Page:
Software firm Dial2Do seals €1m funding deal


SOFTWARE FIRM Dial2Do has completed a funding round led by Powerscourt Capital Partners and Enterprise Ireland.

The Irish Timesunderstands the sum involved is €1 million. Powerscourt is making the investment through its ITC Business Expansion Scheme (BES) fund which invests in early-stage high potential companies.

Dial2Do has developed software which is used with hands-free headsets for mobile phones, allowing the wearer to send e-mail, text messages and even update social networking sites using voice commands.

The funding will be used for product development and sign-up deals with headset manufacturers, according to chief executive Ivan MacDonald. Although Dial2Do has a web version of its software that can be accessed from any phone using a headset, its primary route to market will be by providing the service as an add-on for new headset purchases.

US manufacturer South Wing will later this month launch a Bluetooth headset which includes the Dial2Do service. MacDonald says the South Wing headset will retail for $99 with the Dial2Do service costing an additional $25 a year.

Using voice recognition software, Dial2Do allows drivers to listen to e-mail and also dictate their own messages.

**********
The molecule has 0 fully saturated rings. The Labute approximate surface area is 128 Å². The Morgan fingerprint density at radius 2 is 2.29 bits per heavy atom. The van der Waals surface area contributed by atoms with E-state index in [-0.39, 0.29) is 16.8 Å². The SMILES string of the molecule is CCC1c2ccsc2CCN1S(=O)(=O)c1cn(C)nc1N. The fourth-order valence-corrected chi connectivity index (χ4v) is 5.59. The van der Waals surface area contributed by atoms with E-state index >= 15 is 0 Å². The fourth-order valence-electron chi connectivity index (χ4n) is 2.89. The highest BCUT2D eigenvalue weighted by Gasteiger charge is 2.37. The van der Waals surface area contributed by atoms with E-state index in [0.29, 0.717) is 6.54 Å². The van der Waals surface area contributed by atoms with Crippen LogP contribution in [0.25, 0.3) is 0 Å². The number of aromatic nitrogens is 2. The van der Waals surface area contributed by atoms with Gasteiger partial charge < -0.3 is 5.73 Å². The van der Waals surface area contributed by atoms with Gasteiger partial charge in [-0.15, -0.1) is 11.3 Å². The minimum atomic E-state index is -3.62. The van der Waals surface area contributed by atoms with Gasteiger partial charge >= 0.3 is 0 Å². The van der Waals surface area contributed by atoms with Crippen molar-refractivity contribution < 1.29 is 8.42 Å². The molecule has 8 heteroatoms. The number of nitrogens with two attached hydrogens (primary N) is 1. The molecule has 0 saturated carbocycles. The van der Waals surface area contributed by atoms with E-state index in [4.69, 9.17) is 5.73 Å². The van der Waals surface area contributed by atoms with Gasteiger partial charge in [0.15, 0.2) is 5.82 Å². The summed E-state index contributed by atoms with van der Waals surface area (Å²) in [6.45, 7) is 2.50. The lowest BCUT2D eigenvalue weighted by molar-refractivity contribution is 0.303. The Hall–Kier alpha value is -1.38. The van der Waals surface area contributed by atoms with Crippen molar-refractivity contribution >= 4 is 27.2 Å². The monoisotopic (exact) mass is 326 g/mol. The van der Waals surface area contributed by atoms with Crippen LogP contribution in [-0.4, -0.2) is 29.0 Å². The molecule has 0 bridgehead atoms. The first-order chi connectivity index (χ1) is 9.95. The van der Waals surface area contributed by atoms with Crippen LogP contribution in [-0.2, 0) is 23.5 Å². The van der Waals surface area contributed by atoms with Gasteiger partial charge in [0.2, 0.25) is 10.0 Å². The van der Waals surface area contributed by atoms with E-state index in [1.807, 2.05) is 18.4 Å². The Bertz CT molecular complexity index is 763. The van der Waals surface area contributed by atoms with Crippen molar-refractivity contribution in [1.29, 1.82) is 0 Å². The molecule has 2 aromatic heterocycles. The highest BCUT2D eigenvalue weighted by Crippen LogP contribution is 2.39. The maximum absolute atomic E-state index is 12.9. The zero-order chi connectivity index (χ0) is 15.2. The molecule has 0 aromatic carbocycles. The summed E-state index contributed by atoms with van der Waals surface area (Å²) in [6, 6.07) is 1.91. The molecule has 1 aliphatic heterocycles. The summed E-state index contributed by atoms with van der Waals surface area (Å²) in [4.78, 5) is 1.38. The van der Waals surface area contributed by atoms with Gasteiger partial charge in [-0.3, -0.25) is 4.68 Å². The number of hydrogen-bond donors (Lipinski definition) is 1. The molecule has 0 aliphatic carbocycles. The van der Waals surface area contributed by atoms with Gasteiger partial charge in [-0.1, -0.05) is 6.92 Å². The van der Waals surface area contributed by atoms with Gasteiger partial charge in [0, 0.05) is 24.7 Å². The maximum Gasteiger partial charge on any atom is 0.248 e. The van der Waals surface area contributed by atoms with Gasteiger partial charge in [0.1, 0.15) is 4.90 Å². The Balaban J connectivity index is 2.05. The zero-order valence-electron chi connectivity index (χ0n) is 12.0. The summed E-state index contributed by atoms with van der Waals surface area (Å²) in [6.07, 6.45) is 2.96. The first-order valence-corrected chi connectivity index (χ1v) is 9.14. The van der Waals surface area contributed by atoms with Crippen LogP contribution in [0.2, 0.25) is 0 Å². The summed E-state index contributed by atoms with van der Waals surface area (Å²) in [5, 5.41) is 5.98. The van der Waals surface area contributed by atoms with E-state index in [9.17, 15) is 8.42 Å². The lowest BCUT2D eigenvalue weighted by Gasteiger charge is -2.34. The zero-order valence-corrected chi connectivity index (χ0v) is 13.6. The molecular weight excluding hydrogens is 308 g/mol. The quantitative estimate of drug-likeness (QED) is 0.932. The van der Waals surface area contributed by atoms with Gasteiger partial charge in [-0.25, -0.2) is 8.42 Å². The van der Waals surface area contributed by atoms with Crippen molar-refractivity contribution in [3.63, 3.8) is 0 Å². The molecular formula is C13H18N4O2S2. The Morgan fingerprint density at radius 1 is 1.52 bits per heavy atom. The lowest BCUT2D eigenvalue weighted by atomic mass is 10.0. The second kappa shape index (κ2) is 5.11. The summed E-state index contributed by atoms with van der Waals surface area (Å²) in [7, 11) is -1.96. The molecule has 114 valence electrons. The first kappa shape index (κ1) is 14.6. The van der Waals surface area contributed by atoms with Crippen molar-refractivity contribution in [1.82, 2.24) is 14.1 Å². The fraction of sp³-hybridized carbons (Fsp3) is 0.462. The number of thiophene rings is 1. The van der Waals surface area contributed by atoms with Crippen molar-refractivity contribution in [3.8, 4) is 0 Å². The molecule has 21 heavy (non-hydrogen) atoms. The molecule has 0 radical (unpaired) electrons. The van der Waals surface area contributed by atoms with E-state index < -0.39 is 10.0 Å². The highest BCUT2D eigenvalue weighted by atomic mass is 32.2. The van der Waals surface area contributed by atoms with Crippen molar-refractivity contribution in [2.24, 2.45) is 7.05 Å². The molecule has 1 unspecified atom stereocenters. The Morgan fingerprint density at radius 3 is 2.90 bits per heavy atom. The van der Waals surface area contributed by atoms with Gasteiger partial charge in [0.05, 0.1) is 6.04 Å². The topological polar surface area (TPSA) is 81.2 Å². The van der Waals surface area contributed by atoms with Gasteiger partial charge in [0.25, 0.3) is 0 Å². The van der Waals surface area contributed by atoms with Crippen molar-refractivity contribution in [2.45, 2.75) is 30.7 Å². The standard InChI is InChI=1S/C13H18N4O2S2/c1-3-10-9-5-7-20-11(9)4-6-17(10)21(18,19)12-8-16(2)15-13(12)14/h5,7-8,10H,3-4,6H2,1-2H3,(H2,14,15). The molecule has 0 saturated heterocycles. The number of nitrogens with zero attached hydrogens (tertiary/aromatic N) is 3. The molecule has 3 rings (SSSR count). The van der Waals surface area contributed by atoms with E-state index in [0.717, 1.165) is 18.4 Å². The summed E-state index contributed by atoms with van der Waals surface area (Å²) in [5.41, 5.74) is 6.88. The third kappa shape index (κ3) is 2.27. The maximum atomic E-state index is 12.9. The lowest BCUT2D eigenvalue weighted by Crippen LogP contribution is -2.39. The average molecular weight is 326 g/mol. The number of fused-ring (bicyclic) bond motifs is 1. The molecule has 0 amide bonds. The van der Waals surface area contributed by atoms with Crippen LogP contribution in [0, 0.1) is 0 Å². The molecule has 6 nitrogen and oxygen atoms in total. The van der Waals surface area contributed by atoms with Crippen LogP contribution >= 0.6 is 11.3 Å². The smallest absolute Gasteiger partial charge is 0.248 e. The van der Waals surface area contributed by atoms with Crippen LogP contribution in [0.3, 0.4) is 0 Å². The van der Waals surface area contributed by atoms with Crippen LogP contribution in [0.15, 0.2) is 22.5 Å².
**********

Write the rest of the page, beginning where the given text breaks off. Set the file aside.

Users can sign up for the service free on the web and dial into their account using local access numbers in 26 countries. MacDonald says about 20,000 people have done so with about 70 per cent of the user base in the US.

“That’s really driven our research and development because we’ve been able to find out what people are using it for and enhance those areas,” says MacDonald.

The user-base is about 80/20 in favour of business-users with e-mail and texting the most popular applications.

MacDonald says in the US there is an increasing focus on the dangerous phenomenon of “distracted driving” with more states banning texting while driving. “That’s creating demand for hands-free kits and the manufacturers are looking for services like this to differentiate themselves,” he adds.

Headed up by Seán Melly, Powerscourt Capital Partners was an investor in one of McDonald’s previous ventures, e-Ware. It proved to be a good investment for Powerscourt and was sold to US software firm Computer Associates.